NOT since the 1950s has Leo Dwyer walked through the Penshurst Racing Club entrance without a job to do on race day, but the former clerk of the course will be a spectator for the November 20 event.
The Penshurst Cup, which will be run for the first time in November, will offer the 83-year-old a chance to watch on from the other side of the fence.
With nearly 70 years since he last enjoyed the day without responsibility, Dwyer said he was looking forward to the day.
“It will be different for me, because I have always been involved,” he said.
“I have had a wonderful time working and I particularly like Penshurst, because the people who run it are country people and I feel very much at home at Penshurst.
“I started going to the Penshurst races back in the 1950s then was a stable hand.
“As time went by, I got involved and started working as clerk of the course and it was pretty continuous until I retired.”
Dwyer retired from the racing industry at the end of 2019 and after more than 50 years of being clerk of the course, he has witnessed many changes at the track and across the industry.
A reduction in race meets at Penshurst is a big difference, and enjoyed the way racing was back in the day more than the current product.
“It is totally different today to what it used to be, back in the days when I started, they would have had five or so meetings a year and they would have started around October and raced through until Easter, but those days have been gone for a long time,” he said.
“The way the situation is now, they just have the one day each year.
“Racing has changed from my early days, but I enjoyed the older style of racing when I knew everybody.
“Now horses travel all over the state and are mostly accompanied by stable staff, not the trainers themselves.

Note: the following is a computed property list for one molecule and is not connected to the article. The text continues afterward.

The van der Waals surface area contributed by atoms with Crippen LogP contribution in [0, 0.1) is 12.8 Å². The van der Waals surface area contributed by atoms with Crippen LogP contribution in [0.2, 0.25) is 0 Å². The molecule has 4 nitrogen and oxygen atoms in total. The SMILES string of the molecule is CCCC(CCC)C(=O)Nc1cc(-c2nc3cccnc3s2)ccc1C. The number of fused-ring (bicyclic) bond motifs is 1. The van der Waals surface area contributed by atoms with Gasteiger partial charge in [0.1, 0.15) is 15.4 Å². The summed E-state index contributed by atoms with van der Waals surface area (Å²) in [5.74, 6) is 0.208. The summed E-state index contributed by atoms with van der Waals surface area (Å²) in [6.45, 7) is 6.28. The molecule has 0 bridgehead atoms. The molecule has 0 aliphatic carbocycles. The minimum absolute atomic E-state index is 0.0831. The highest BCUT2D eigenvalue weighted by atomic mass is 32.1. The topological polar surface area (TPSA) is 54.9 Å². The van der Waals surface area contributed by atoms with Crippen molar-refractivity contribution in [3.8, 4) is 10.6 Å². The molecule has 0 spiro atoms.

“(Penshurst) ranked right up there with the best of them in days by gone, it was very prominent, and we used to run the steeplechases there and it was very well attended back then.”
With crowds banned from race meets for much of the past 18 months, due to the coronavirus pandemic, Dwyer said he was excited to finally get back to tracks and enjoy racing again.
“Since retirement, I haven’t had the opportunity to go to races so much,” he said.
“I will be going this year and I think it will be a great little meeting.
“When you look back over the time I have been involved, we had great local jockeys and people we all knew, it was a real family affair.
“I just want a nice day out, I have seen an awful lot of what happens at a racecourse, I have chased horses around paddocks at Penshurst when they get loose, there is an awful lot to handling the horse and for it to be a successful day, you just have to meet whatever requirements come up.
“My love is always the horses, I am not a punter, and I am not big into the entertainment, horses are my interest.
“My granddaughter, Melissa Julius, rode her first winner at Penshurst, so it is a special place to me.”
The date change is also a shift for the club, and Dwyer is hopeful it leads to a regeneration of the event for the future.
“I hope for Penshurst’s sake that now they have made the change from Boxing Day … it can bring back a better attitude to race day and people will find more time to go to Penshurst,” he said.
Umbrella packages are selling well, with a big increase in presale tickets sold.
The club recommends people pre-purchase their tickets online to make the entry process easier at the gate.